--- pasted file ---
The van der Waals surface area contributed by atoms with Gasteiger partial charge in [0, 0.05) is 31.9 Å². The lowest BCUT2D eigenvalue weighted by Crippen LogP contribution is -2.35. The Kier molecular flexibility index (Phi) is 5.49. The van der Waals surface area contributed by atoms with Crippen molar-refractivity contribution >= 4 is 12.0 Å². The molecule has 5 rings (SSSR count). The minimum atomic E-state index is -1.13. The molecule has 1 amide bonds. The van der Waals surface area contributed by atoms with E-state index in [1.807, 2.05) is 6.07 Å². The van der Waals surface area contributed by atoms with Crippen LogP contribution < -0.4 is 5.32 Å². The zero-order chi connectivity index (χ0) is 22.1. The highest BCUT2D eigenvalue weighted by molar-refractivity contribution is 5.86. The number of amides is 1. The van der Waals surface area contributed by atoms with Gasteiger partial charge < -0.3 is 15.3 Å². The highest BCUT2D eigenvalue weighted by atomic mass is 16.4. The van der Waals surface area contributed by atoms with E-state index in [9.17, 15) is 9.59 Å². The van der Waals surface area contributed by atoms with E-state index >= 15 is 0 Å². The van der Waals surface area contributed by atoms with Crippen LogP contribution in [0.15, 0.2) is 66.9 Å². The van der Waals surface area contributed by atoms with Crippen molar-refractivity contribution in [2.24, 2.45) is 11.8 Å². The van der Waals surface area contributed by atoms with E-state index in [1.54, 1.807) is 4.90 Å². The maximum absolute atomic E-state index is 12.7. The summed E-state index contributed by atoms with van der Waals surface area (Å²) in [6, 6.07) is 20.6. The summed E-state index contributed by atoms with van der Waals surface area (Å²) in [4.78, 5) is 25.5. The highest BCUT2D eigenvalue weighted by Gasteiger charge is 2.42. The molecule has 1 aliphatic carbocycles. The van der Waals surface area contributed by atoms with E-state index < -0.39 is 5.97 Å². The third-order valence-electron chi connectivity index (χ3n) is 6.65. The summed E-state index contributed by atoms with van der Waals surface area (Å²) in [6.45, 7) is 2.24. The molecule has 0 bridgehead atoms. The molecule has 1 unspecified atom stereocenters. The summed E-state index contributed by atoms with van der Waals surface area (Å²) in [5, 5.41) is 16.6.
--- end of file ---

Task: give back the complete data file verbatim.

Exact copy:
The van der Waals surface area contributed by atoms with Gasteiger partial charge in [0, 0.05) is 31.9 Å². The lowest BCUT2D eigenvalue weighted by Crippen LogP contribution is -2.35. The Kier molecular flexibility index (Phi) is 5.49. The van der Waals surface area contributed by atoms with Crippen molar-refractivity contribution >= 4 is 12.0 Å². The molecule has 5 rings (SSSR count). The minimum atomic E-state index is -1.13. The molecule has 1 amide bonds. The van der Waals surface area contributed by atoms with E-state index in [1.807, 2.05) is 6.07 Å². The van der Waals surface area contributed by atoms with Crippen LogP contribution < -0.4 is 5.32 Å². The zero-order chi connectivity index (χ0) is 22.1. The highest BCUT2D eigenvalue weighted by molar-refractivity contribution is 5.86. The number of amides is 1. The van der Waals surface area contributed by atoms with Gasteiger partial charge < -0.3 is 15.3 Å². The highest BCUT2D eigenvalue weighted by atomic mass is 16.4. The van der Waals surface area contributed by atoms with E-state index in [9.17, 15) is 9.59 Å². The van der Waals surface area contributed by atoms with E-state index >= 15 is 0 Å². The van der Waals surface area contributed by atoms with Crippen LogP contribution in [0.15, 0.2) is 66.9 Å². The van der Waals surface area contributed by atoms with Crippen molar-refractivity contribution in [2.24, 2.45) is 11.8 Å². The van der Waals surface area contributed by atoms with E-state index in [1.54, 1.807) is 4.90 Å². The maximum absolute atomic E-state index is 12.7. The summed E-state index contributed by atoms with van der Waals surface area (Å²) in [6, 6.07) is 20.6. The summed E-state index contributed by atoms with van der Waals surface area (Å²) in [4.78, 5) is 25.5. The highest BCUT2D eigenvalue weighted by Gasteiger charge is 2.42. The molecule has 1 aliphatic carbocycles. The van der Waals surface area contributed by atoms with E-state index < -0.39 is 5.97 Å². The third-order valence-electron chi connectivity index (χ3n) is 6.65. The summed E-state index contributed by atoms with van der Waals surface area (Å²) in [6.45, 7) is 2.24. The molecule has 0 bridgehead atoms. The molecule has 1 unspecified atom stereocenters. The summed E-state index contributed by atoms with van der Waals surface area (Å²) in [5, 5.41) is 16.6.